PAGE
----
Connecting Communities: Materiality of Everyday Life along the Sacbe
Author(s): Stephanie Miller
This is an abstract from the "SAA 2019: General Sessions" session, at the 84th annual meeting of the Society for American Archaeology.
This poster offers an introduction to the Proyecto Sacbe Yaxuna-Coba, which is concerned with understanding how social and material life changed for people living along the longest causeway in the ancient Maya world. Up until now, much of the research on Maya sacbeob has focused on the morphology and spatial layout of these monumental features. This project, however, builds upon a growing emphasis in anthropological archaeology of peopling the past (Robin 2003), by critically shifting the frame of analysis away from the materiality of the road itself to looking at changes in the materiality of everyday life after a road transforms the socio-spatial landscape. Systematic archaeological investigations and scientific analyses of households situated at each end of the Yaxuna-Coba causeway provide an ideal opportunity to examine the significance and implications of sacbeob for the everyday life of ancient Maya people. In this poster, I present some preliminary findings from investigations of households at the Yaxuna end of the causeway, specifically looking at change over time in construction practices, domestic spatial organization, domestic burials, and shell crafting.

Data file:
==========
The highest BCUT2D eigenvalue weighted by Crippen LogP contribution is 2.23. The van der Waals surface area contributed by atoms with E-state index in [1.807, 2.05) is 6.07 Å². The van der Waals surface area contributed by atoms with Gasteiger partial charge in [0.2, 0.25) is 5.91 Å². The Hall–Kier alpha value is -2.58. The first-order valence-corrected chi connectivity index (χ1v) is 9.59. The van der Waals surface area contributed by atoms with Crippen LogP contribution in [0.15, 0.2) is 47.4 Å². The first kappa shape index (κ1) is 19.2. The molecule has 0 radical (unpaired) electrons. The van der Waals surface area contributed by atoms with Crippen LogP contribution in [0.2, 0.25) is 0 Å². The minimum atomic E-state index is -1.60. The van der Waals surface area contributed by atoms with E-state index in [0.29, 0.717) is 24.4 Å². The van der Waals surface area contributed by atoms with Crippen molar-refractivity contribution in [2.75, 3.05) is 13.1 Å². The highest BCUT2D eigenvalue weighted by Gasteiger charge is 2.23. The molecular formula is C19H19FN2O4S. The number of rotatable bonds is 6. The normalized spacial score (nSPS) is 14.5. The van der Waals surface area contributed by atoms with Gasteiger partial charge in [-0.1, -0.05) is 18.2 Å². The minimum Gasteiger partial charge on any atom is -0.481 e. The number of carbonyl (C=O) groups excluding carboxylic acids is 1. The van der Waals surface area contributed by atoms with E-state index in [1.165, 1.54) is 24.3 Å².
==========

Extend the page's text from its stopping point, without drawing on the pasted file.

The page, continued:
Cite this Record
Connecting Communities: Materiality of Everyday Life along the Sacbe. Stephanie Miller. Presented at The 84th Annual Meeting of the Society for American Archaeology, Albuquerque, NM. 2019 ( tDAR id: 449955)
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min long: -94.197; min lat: 16.004 ; max long: -86.682; max lat: 21.984 ;
Abstract Id(s): 26115